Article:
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Our motto: "Critical thinking in the cheap seats." Unbiased, honest classical music and opera opinions, occasional obituaries and classical news reporting, since 2007. All written content © 2019 by Paul J. Pelkonen. For more about Superconductor, visit this link. For advertising rates, click this link. Follow us on Facebook.

Wednesday, June 5, 2019

Opera Review: The Queen of Underland

Dido and Aeneas are laid in earth.
by Paul J. Pelkonen
The nocturnal court of Carthage: Dido (Danela Mack) flanked by her handmaidens.
Photo by Kevin Condon for The Death of Classical.
When it comes to performing operas in innovative locations, it is hard to beat the catacombs deep within Brooklyn's Green-Wood Cemetery. Last night, before a packed house, The Angels' Share offered the premiere of its season-opening staging of Dido and Aeneas. Written by Henry Purcell in 1688, this is the oldest English-language opera to have a place in the repertory.

A performance at The Angel's Share is a theatrical event even before one gets to the venue. The catacombs are set deep within the vastness of Greenwood, and the road to them is steep, winding up the bony glacial ridge at this end of Brooklyn that once was a Revolutionary War battlefield. Now it's the resting place of the famous, the elite and New York's middle class, a deep and silent preserve of the unliving. There's also a whiskey tasting beforehand, giving strength for the journey and adding to the sense of occasion.

The small five-piece baroque ensemble was located all the way at the back of the long, arched tunnel. A simple platform stage stood at about the middle of the catacomb, and the actors made their entrances and exits from the low doorways where the crypts are stored. House lights were a string of big incandescent bulbs suspended along the ceiling, and stage lighting (by Tláloc López-Watermann) was done mostly using small, versatile LED units. LED strips on the floor added to the available visual effect.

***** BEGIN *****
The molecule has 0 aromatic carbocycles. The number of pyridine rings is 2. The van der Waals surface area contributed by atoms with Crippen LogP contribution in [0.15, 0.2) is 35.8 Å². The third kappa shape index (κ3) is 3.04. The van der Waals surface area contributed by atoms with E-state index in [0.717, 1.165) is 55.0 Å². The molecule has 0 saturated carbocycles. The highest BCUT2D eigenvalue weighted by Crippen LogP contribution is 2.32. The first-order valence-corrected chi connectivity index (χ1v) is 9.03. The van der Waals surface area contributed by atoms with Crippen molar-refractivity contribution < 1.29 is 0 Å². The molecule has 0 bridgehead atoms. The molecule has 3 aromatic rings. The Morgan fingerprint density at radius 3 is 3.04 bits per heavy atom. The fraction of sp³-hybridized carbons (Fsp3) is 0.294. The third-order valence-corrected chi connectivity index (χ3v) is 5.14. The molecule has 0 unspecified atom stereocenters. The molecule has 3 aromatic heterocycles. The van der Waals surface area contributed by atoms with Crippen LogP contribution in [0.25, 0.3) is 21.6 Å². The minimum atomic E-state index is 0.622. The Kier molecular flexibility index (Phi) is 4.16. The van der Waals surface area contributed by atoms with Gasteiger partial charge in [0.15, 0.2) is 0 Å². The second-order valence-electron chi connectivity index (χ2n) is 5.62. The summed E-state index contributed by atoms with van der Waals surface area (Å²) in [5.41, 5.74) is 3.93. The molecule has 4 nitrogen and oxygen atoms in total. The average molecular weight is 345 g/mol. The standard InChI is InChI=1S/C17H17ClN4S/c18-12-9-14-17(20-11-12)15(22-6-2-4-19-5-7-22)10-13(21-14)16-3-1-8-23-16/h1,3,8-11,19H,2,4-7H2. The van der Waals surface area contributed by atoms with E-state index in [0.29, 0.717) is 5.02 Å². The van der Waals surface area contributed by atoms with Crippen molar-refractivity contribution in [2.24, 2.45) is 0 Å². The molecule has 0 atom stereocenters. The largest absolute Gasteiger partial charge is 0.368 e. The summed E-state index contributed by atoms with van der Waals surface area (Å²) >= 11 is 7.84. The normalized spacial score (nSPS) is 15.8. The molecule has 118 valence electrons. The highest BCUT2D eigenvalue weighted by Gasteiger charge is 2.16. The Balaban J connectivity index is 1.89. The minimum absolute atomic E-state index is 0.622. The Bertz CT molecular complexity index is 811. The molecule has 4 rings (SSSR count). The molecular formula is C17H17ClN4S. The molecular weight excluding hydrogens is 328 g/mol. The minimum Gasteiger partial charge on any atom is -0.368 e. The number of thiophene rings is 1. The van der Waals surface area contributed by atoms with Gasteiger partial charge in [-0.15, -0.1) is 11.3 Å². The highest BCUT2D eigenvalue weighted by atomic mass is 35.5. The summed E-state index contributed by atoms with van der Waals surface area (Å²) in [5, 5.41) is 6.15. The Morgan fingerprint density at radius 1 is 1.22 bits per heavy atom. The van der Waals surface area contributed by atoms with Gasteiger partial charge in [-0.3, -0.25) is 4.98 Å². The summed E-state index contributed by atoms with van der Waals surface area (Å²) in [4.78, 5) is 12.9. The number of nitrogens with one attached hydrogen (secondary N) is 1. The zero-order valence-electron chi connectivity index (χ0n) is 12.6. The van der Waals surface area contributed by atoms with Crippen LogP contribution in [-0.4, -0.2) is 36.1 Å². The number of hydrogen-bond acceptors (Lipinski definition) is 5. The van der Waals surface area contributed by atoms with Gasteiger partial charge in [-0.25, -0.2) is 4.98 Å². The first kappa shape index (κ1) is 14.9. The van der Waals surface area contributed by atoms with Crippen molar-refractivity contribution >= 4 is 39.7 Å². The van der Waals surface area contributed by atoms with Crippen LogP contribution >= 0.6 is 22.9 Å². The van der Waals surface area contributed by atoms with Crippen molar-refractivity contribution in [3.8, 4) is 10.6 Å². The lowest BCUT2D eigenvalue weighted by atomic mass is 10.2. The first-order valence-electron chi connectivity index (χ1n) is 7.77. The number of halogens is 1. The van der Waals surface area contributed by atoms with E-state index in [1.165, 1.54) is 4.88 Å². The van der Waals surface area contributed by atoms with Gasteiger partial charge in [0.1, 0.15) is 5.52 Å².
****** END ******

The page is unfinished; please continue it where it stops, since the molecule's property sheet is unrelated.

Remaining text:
We sat, two by two with lower seats in the front and higher stools in the back. Sometimes it was possible to have line-of-sight to the stage but in this opera, with its slow pace, sense of ceremony and largely static action, it was the sound that was important. And what a sound it was, immersing, engulfing, sometimes completely overwhelming as it resonated, cleanly and clearly against the curved earthen vault above our heads.

On the small stage, the drama unfurled. Dido (Danela Mack) sang with a dark, powerful voice, conveying the Carthaginian queen's arc from royal monarch in full pomp and circumstance flanked by her handmaidens Belinda (Molly Quinn) and Anna (Brooke Larimer) She spent the first part of the opera fighting off the unwelcome attentions of King Iarbas (Paul Greene-Dennis) and fending off Aeneas too. Simple, magnificent costumes by Fay Eva added to the splendor of the limited visuals, possibly the richest finery ever worn here in the city of the dead.

Aeneas is the lesser role here but baritone Paul La Rosa gave the intrepid Trojan prince plenty of presence and vocal weight. His performance was only hampered by the fact that he is, throughout this work a secondary figure to Dido. It was only after a great and complex courtship that Ms. Mack made the transition to a woman in love, only to have her heart broken when Aeneas follows his destiny. In her final lament "When I am laid in earth," Ms. Mack sang with careful, rich deliberation, putting weight in each syllable of the text and providing power and presence as the Queen slowly expired.

The star-crossed pair were surrounded by a good supporting cast. Mr. Greene is a find, a powerful bass with presence and a resonant voice. Soprano Vanessa Cariddi made the Sorceress a terrifying figure, flanked by demonic handmaidens of her own and capering in the hellish electronic light. Conducting from the keyboard, Eliott Figg led a taut and supple account of the score, flanked by a quintet of period strings. This smart and stylish performance was a good start to The Angel's Share's second season, and one left looking forward to the next opportunity to delve deep into music beneath the earth.

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